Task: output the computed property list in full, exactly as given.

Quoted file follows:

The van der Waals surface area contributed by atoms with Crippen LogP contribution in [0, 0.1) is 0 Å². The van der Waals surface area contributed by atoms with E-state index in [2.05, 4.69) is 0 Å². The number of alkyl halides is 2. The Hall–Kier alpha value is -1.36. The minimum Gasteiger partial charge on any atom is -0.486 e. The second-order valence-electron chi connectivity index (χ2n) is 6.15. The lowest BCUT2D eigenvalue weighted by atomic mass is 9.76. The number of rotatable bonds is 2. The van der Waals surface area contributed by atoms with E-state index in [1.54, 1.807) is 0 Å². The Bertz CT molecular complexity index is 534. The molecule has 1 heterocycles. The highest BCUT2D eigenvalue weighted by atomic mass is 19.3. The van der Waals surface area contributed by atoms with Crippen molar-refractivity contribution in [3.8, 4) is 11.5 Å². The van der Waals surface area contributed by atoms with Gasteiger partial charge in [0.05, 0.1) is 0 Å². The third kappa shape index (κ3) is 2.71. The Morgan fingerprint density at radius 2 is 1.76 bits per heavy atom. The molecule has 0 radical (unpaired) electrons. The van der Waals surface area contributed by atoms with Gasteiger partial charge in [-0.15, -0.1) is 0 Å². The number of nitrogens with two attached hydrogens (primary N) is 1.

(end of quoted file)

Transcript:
The van der Waals surface area contributed by atoms with Crippen LogP contribution in [0, 0.1) is 0 Å². The van der Waals surface area contributed by atoms with E-state index in [2.05, 4.69) is 0 Å². The number of alkyl halides is 2. The Hall–Kier alpha value is -1.36. The minimum Gasteiger partial charge on any atom is -0.486 e. The second-order valence-electron chi connectivity index (χ2n) is 6.15. The lowest BCUT2D eigenvalue weighted by atomic mass is 9.76. The number of rotatable bonds is 2. The van der Waals surface area contributed by atoms with E-state index in [1.54, 1.807) is 0 Å². The Bertz CT molecular complexity index is 534. The molecule has 1 heterocycles. The highest BCUT2D eigenvalue weighted by atomic mass is 19.3. The van der Waals surface area contributed by atoms with Crippen molar-refractivity contribution in [3.8, 4) is 11.5 Å². The van der Waals surface area contributed by atoms with Gasteiger partial charge in [0.05, 0.1) is 0 Å². The third kappa shape index (κ3) is 2.71. The Morgan fingerprint density at radius 2 is 1.76 bits per heavy atom. The molecule has 0 radical (unpaired) electrons. The van der Waals surface area contributed by atoms with Gasteiger partial charge in [-0.15, -0.1) is 0 Å². The number of nitrogens with two attached hydrogens (primary N) is 1.